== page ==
Nearly five months after Bloomington aldermen voted to create a new police advisory group, the board’s seven appointed members will meet for the first time Wednesday for an orientation session.
The Public Safety Safety and Community Relations Board (PSCRB) will meet from 4-5:30 p.m. at the Bloomington Police Department’s Osborn Room. The agenda includes a review of the ordinance that created the board, as well as discussion about board leadership, rules, and future meeting dates.
The board’s creation in July capped a months-long lobbying effort by local organizations such as Black Lives Matter. That came in response to growing tensions in Bloomington between police and many members of the minority community, some of which were documented in a May report. Not In Our Town, YWCA McLean County, and the ACLU of Illinois joined Black Lives Matter in advocating for the board.
Art Taylor and Jeff Woodard, two of the PSCRB’s seven appointees, said they view the board as both reactive and proactive. It will react to concerns from those who’ve had negative interactions with Bloomington Police, they said. But it also aims to stop Bloomington from ever becoming the “next Ferguson”—a shorthand for what happens when a community is at war with its own police force.
“I’ve always viewed this board as one of inoculation,” said Taylor. “To help prevent the measles or chicken pox, you get an inoculation. When we develop dialogue between the community and police, those are all forms of inoculation that help us have a conversation between what may be seen as different entities, when in fact we’re all part of the same community.
“This board is another opportunity for us to continue the dialogue,” Taylor said.
Taylor, a longtime civil rights activist, retired from State Farm Insurance, where he was director of diversity and inclusion in claims services. He’s also been involved with Not In Our Town (NIOT) projects.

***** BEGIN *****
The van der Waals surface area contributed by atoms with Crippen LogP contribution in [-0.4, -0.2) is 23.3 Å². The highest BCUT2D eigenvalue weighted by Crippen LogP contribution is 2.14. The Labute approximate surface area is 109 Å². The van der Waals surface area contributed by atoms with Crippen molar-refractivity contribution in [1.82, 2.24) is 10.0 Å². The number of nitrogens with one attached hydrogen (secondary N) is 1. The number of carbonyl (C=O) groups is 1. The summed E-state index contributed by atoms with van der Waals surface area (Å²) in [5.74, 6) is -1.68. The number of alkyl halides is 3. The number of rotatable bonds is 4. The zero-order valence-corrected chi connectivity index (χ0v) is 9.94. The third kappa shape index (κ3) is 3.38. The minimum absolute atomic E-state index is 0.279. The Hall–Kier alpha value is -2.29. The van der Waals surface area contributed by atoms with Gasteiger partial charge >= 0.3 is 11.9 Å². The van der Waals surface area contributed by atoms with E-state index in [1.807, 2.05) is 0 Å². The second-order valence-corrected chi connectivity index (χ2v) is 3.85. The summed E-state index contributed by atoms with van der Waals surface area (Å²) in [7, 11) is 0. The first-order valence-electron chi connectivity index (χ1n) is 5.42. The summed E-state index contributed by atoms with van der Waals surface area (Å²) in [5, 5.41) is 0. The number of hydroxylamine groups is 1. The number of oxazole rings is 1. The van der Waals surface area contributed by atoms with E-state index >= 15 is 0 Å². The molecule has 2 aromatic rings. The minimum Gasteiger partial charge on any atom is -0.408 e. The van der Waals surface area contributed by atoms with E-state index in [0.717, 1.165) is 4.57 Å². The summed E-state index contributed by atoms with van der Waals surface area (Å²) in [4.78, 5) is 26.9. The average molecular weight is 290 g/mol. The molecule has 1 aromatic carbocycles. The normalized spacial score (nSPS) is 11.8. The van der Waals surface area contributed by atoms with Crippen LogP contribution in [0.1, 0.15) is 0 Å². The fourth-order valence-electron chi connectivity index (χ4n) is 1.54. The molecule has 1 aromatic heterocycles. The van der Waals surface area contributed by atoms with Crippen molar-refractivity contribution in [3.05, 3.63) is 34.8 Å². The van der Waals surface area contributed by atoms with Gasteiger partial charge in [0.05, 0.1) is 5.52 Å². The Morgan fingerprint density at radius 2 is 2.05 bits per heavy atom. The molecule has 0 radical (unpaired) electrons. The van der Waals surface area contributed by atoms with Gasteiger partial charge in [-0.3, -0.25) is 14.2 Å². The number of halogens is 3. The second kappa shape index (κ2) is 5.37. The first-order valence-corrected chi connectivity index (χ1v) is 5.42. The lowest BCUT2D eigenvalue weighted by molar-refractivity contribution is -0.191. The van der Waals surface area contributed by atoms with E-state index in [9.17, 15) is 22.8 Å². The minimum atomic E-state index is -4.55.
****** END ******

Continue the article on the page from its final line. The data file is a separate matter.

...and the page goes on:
Taylor’s father was a police officer in Chicago. Taylor, who is black, said he’s never had a run-in with police that made him uncomfortable. But family members have. And he remembers getting “the talk” from his own father about how to behave if he ever was stopped by police.
“That’s always stayed with me my entire life,” Taylor said.
Woodard also brings a lifetime of experience to his PSCRB appointment. He lead a diversity initiative for the McLean County Museum of History in downtown Bloomington, where he works as the director of marketing and community relations. He previously served as downstate chair for the Local 2488 UAW union’s civil rights committee, and he’s a two-time Diversity Scholar for the National Trust for Historic Preservation.
Woodard, who is black, grew up in Rockford. That community was shaken last month when a police officer was killed in a scuffle with a motorist during a traffic stop.
“My passion is people. It’s vital that we have citizen input,” he said. “I thought my strengths and skills would help set a tone of civility and be able to communicate and build relationships. That’s what I do for a living.”
“It’s about listening,” Woodard said. “And I think we can do that.”
So what will the PSCRB actually do? That’s still being determined, Woodard and Taylor said. The first orientation meeting is Wednesday, but the board’s first official meeting is still being scheduled.
“What I envision is our board being able to take complaints from citizens in the community when an event or stop or something maybe went the wrong way,” Taylor said. “And be able to process that and investigate and be able to bring information to bear that could better answer that complaint. We are an advisory board, so we’re not into change police procedures or anything like that. But we want to create a better understanding of what those processes are in place and how they can best be communicated to the community. I see that as our role.”
The board’s formal power is limited. The city’s police union contract specifically limits re-investigations and prohibits police officers from being compelled to testify in front of citizen review boards.
Woodard, who comes from a union family, said that won’t hold the board back.
“I don’t see that as a hindrance to making a positive difference in the community,” Woodard said.
The seven appointees were chosen from 66 applicants. The other five members are:
- Robert Bosquez, serves with the West Bloomington Revitalization Project
- Sally Rudolph, decades of public service in many roles including planning bodies and the McLean County League of Women Voters
- Jan Lancaster, owner of the Bistro in downtown Bloomington and a staunch ally of gay rights
- William Bennett, City of Refuge Ministries pastor
- Surena Fish, retired Wood Street resident who was active in recent years in a neighborhood campaign to stop disruptions at a business near Miller Park
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